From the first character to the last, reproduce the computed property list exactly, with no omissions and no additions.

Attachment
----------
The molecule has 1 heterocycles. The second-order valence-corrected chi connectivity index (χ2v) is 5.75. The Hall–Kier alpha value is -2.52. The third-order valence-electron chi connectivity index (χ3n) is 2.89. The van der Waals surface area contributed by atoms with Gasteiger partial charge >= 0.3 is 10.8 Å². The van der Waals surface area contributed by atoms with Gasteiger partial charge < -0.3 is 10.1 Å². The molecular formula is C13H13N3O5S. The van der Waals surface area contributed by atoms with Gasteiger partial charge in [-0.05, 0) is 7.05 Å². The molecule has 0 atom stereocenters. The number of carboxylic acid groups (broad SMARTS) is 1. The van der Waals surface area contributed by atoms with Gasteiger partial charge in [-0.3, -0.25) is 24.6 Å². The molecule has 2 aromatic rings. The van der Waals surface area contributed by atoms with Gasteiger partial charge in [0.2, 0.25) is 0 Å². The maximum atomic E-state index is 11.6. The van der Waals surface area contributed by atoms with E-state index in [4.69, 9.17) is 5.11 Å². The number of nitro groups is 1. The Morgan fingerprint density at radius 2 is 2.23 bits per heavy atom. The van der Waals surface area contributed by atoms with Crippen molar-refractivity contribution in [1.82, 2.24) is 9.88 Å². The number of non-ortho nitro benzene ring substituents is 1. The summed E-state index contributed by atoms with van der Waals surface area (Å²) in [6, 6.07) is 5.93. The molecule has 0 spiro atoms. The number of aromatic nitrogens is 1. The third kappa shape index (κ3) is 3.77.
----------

The molecule has 1 heterocycles. The second-order valence-corrected chi connectivity index (χ2v) is 5.75. The Hall–Kier alpha value is -2.52. The third-order valence-electron chi connectivity index (χ3n) is 2.89. The van der Waals surface area contributed by atoms with Gasteiger partial charge >= 0.3 is 10.8 Å². The van der Waals surface area contributed by atoms with Gasteiger partial charge < -0.3 is 10.1 Å². The molecular formula is C13H13N3O5S. The van der Waals surface area contributed by atoms with Gasteiger partial charge in [-0.05, 0) is 7.05 Å². The molecule has 0 atom stereocenters. The number of carboxylic acid groups (broad SMARTS) is 1. The van der Waals surface area contributed by atoms with Gasteiger partial charge in [-0.3, -0.25) is 24.6 Å². The molecule has 2 aromatic rings. The van der Waals surface area contributed by atoms with Gasteiger partial charge in [0.2, 0.25) is 0 Å². The maximum atomic E-state index is 11.6. The van der Waals surface area contributed by atoms with E-state index in [4.69, 9.17) is 5.11 Å². The number of nitro groups is 1. The Morgan fingerprint density at radius 2 is 2.23 bits per heavy atom. The van der Waals surface area contributed by atoms with Crippen molar-refractivity contribution in [1.82, 2.24) is 9.88 Å². The number of non-ortho nitro benzene ring substituents is 1. The summed E-state index contributed by atoms with van der Waals surface area (Å²) in [6, 6.07) is 5.93. The molecule has 0 spiro atoms. The number of aromatic nitrogens is 1. The third kappa shape index (κ3) is 3.77.